The Numbers

• At the end of 2010, total assets for this year’s Top 100 pension plans were $753.4 billion, compared with $669.0 billion at the end of 2009. This is an increase of 12.6% over last year.

• Just three plans on this year’s
Top 100 reported decreases in total pension assets.

• There are seven newcomers to the Top 100 this year: Chrysler Canada Ltd. (No. 39), U.S. Steel Canada Inc. (No. 66), Nortel Networks Ltd. (No. 67), Manulife Financial (No. 87), Canada Life Assurance Co. (No. 88), Syncrude Canada Ltd. (No. 90) and Province of Prince Edward Island (No. 95).

• The Top 10 remained similar to last year, except for Alberta – Local Authorities Pension Plan, which moved up to the No. 8 spot; Ontario Pension Board, which moved down to No. 9; and B.C. Teachers Pension Fund, which moved to No. 10.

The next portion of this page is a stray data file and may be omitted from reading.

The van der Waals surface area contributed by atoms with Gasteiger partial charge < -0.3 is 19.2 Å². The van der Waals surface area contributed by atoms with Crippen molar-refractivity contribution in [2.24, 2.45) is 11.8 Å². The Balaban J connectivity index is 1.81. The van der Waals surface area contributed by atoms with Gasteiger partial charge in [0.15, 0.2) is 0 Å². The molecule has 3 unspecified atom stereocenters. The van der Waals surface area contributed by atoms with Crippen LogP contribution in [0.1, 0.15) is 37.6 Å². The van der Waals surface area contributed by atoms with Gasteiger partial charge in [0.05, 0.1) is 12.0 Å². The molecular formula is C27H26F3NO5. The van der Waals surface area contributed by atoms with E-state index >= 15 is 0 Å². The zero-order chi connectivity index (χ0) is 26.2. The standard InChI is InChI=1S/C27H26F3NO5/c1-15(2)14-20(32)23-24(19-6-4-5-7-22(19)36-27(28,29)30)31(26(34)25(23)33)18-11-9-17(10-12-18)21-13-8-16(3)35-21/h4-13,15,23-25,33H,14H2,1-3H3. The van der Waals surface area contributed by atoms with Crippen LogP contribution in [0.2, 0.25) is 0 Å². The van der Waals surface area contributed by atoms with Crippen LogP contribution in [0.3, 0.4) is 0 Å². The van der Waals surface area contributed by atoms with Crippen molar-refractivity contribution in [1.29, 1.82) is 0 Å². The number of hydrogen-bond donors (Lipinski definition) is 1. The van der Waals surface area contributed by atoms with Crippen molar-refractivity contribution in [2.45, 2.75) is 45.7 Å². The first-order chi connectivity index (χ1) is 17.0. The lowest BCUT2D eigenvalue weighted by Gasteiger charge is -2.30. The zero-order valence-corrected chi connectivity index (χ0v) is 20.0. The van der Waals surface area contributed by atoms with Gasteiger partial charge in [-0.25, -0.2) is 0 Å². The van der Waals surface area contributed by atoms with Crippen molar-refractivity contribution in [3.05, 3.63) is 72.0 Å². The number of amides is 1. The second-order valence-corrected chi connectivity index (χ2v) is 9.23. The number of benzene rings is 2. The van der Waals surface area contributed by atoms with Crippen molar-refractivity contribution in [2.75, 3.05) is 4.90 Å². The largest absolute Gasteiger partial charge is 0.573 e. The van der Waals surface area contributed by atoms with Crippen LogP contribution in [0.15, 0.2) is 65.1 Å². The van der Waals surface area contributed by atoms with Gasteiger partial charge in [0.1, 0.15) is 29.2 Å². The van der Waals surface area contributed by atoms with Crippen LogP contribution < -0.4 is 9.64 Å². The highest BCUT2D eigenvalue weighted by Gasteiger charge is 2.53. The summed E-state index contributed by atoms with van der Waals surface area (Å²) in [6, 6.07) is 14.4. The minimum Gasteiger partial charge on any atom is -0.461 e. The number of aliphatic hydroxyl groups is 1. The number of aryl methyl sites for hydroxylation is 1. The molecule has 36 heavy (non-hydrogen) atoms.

• There was a slight dip in the number of pension plans that reported double-
digit increases in assets: 62 this year, compared with 66 last year.

Nobrega sees a movement unfolding among pension funds from public to private markets. “I think that shift has already occurred and will probably continue. When we started this program in 2004, pension funds’ investment focus in private markets was under 10%. Now, the average is probably closer to 20%, and higher in some cases.”

In addition to focusing on an asset shift from public to private markets, the investment strategy that OMERS adopted in 2004 is built on three pillars: prudent leverage for investments; a goal for annual returns of between 7% and 11%; and direct management of its investment assets rather than management through funds.